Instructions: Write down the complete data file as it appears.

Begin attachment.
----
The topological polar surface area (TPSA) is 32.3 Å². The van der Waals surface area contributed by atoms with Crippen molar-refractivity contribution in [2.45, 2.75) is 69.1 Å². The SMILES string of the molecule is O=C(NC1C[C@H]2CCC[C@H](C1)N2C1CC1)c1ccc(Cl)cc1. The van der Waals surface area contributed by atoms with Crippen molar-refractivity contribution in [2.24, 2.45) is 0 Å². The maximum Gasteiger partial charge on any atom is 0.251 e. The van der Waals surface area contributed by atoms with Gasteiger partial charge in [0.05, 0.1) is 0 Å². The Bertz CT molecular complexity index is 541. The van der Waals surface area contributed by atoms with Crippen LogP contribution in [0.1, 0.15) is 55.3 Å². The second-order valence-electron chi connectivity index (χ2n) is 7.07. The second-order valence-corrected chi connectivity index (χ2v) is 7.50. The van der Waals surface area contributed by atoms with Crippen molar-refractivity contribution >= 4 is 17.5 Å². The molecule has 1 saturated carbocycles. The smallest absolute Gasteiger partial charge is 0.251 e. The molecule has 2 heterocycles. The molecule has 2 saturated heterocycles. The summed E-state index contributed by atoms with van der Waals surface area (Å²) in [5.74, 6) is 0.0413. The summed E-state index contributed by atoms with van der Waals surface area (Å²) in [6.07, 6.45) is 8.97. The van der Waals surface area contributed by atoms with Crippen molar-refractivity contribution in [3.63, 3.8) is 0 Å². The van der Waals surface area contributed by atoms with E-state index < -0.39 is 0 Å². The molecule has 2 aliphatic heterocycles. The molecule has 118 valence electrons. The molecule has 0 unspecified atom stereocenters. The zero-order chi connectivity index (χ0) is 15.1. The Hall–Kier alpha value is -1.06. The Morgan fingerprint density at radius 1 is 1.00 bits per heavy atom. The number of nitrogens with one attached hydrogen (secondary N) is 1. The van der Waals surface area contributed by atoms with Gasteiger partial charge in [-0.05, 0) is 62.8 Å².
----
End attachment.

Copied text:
The topological polar surface area (TPSA) is 32.3 Å². The van der Waals surface area contributed by atoms with Crippen molar-refractivity contribution in [2.45, 2.75) is 69.1 Å². The SMILES string of the molecule is O=C(NC1C[C@H]2CCC[C@H](C1)N2C1CC1)c1ccc(Cl)cc1. The van der Waals surface area contributed by atoms with Crippen molar-refractivity contribution in [2.24, 2.45) is 0 Å². The maximum Gasteiger partial charge on any atom is 0.251 e. The van der Waals surface area contributed by atoms with Gasteiger partial charge in [0.05, 0.1) is 0 Å². The Bertz CT molecular complexity index is 541. The van der Waals surface area contributed by atoms with Crippen LogP contribution in [0.1, 0.15) is 55.3 Å². The second-order valence-electron chi connectivity index (χ2n) is 7.07. The second-order valence-corrected chi connectivity index (χ2v) is 7.50. The van der Waals surface area contributed by atoms with Crippen molar-refractivity contribution >= 4 is 17.5 Å². The molecule has 1 saturated carbocycles. The smallest absolute Gasteiger partial charge is 0.251 e. The molecule has 2 heterocycles. The molecule has 2 saturated heterocycles. The summed E-state index contributed by atoms with van der Waals surface area (Å²) in [5.74, 6) is 0.0413. The summed E-state index contributed by atoms with van der Waals surface area (Å²) in [6.07, 6.45) is 8.97. The van der Waals surface area contributed by atoms with Crippen molar-refractivity contribution in [3.63, 3.8) is 0 Å². The van der Waals surface area contributed by atoms with E-state index < -0.39 is 0 Å². The molecule has 2 aliphatic heterocycles. The molecule has 118 valence electrons. The molecule has 0 unspecified atom stereocenters. The zero-order chi connectivity index (χ0) is 15.1. The Hall–Kier alpha value is -1.06. The Morgan fingerprint density at radius 1 is 1.00 bits per heavy atom. The number of nitrogens with one attached hydrogen (secondary N) is 1. The van der Waals surface area contributed by atoms with Gasteiger partial charge in [-0.05, 0) is 62.8 Å².